The contrast in post-game atmosphere in the Golden State Warriors' locker room between 2014 and 2015 was as enormous as the team's passing ability from Mark Jackson to Steve Kerr.
That was never more evident than in the reactions of David Lee after each win, and loss, than in the exact total opposite emotion of everything around him.
Lee termed the "Full Squad" moniker and is generally cheery after wins and is usually the man for interviews in the locker room. Later on, we would find out that Jackson stopped Lee and the rest of the players from throwing the phrase out willy-nilly. It was a terribly fostered locker room but Lee played, played well on offense, and was happy enough to joke around with veteran reporters afterwards.
In 2015, Lee started the season on the proverbial disabled list and watched his teammate Draymond Green excel in his power forward spot. The story is written ad nauseam, Lee mentors Green a little, sits a lot, and is lauded for shutting his mouth as the Golden State Warriors race to a 67-win season and a championship; all of it is accurate, all of it is worthy of praise, and all of the money awarded to him during the season certainly helped keep his emotions under wraps.
Except it was clear by the time the regular season was winding down that Lee had a much tougher time dealing with the benching than he had let on — it isn't surprising. Any player of his caliber, a two-time All-Star and statistical beast on offense, now relegated to bench-warmer status, would take this hard. Lee was often seen in the corner of the locker room after games, even in wins (and mostly wins considering GSW rarely lost at home), checking his phone silently, and slinking away as media rushed towards Draymond Green at his usual spot in the front of the locker room.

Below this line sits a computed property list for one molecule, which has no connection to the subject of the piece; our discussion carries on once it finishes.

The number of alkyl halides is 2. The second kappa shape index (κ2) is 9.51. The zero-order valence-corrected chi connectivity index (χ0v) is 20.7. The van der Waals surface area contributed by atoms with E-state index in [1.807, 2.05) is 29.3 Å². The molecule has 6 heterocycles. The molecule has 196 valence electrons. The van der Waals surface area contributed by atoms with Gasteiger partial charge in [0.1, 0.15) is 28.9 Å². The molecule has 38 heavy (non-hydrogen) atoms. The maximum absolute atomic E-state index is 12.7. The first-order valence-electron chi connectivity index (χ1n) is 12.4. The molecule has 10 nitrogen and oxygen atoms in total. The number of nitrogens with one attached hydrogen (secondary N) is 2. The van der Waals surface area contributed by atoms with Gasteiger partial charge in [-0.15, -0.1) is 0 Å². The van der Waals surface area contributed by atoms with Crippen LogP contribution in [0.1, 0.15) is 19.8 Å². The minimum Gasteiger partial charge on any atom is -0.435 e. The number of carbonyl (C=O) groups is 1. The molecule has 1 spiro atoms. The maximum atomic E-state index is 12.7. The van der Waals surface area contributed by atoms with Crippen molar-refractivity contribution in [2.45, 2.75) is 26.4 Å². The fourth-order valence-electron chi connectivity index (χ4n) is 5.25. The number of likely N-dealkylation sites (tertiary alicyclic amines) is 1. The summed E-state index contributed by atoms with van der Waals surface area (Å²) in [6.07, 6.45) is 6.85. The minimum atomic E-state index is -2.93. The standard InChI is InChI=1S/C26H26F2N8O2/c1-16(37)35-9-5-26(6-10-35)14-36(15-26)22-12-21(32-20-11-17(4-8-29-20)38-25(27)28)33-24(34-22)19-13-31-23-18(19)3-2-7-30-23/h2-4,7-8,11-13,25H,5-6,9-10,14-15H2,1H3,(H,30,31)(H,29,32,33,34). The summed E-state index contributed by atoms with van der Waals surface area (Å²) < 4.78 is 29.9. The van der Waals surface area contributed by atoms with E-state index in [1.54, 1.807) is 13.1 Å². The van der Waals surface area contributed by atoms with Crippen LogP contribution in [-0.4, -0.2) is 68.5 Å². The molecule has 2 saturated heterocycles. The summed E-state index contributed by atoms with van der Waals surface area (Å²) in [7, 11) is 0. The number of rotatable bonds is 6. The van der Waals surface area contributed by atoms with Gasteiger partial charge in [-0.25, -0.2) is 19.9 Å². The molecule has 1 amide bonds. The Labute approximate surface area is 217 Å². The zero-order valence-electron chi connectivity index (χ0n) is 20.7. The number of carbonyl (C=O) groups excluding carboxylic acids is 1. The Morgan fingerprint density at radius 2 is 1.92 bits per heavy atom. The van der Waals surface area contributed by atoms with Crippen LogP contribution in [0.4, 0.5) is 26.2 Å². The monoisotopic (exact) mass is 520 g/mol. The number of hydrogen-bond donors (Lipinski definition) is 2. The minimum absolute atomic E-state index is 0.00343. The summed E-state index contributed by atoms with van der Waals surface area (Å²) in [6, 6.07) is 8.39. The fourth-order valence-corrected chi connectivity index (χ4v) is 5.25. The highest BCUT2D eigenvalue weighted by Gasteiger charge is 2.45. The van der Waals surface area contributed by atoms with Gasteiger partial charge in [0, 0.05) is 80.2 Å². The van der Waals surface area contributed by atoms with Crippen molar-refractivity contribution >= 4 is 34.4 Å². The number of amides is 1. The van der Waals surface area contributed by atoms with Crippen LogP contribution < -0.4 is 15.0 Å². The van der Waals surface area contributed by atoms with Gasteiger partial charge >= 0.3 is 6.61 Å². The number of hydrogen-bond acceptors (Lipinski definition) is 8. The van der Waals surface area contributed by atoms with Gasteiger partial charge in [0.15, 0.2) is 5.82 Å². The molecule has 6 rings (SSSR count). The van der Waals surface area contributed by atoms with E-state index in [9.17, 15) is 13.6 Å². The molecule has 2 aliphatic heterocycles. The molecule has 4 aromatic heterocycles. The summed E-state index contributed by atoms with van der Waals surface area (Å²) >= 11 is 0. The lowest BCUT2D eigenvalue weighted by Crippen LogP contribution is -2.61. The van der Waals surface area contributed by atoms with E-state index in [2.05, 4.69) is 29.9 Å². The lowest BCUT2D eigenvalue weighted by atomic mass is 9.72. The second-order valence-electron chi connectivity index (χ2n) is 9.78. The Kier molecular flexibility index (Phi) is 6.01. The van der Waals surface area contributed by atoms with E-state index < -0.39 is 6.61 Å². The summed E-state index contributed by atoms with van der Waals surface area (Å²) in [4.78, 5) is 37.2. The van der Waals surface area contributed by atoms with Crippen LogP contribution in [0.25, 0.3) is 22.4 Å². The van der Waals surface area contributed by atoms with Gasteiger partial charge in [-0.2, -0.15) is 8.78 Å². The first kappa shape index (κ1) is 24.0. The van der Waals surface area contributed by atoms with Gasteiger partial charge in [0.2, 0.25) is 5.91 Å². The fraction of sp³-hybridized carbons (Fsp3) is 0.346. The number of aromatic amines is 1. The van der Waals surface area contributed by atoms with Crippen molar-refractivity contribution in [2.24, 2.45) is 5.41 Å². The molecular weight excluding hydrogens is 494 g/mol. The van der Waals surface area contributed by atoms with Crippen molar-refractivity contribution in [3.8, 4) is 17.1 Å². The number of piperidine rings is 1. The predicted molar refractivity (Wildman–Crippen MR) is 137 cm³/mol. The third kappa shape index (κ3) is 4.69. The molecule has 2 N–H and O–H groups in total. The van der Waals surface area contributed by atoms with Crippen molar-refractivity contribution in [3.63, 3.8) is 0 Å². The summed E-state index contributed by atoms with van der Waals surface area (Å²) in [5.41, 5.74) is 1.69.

Lee never fully recovered from his training camp injury, coming into the season out of shape, losing all confidence in his mid-range jumper, and barely showing up until the NBA Finals when he was needed to open up a stingy Cleveland Cavaliers offense. All the while, there he was in the corner of the locker room by himself, while Green and Marreese Speights danced and sang on the other side. Lee was a part of the team - it certainly didn't feel that way. It had to be painful and anyone can respect the way he compartmentalized these feelings and allowing them to splash over everyone during the post-Game 6 celebration.
I've written on it a bunch and will always run it over and over again: mental health is perhaps the toughest issue to clear up not only in sports but in the world. Not just specifically in this situation but what happened to DeAndre Jordan was a fascinating case study into how hometown, peer pressure, and expectations can play into a decision.
David Lee handled the perpetual failure of the Warriors with hard work, points, rebounds, and lots of double-doubles. When it was time to win, he measured everything the same way. And when all that fell apart, when he was by himself, dealing with personal issues as well as the ones on the court, he was still on the court pregame working on his ambidextrous hook shots. Mental health is a fickle, and necessary aspect to any player, all players, and David Lee is an example of someone that tougher circumstances and stresses were alleviated by a superb environment.
Of course, winning always helps. And even though Lee wasn't the reason the Warriors won the championship, didn't necessarily push them over the edge, or create the wing-heavy defensive formation that formulated the league's stingiest defense, he was there for it all. Not everything went right in his tenure. Hell, if we're being honest, not much was as successful as the history books might portray when it's all said and done: The Warriors upset the Denver Nuggets without him and Draymond Green was the team's second-best player in the series against the San Antonio Spurs.
But David Lee was there for it all. And that matters if only for our nostalgic attitudes towards sports and how we perceive our favorite teams.
Now Lee moves on to Boston, where he'll be loved because Boston loves their *ahem* scrappy, underdog players. Yet during his time as a Golden State Warrior, fans couldn't have asked for much more out of David Lee, at least not from what he gave, how he gave it, and how he handled himself and the entire season for the ages. Lee, the Warriors, and the fans got a championship out of it all. Isn't that all that really matters?
For more reaction and analysis about the Warriors' latest trade, check out our David Lee storystream.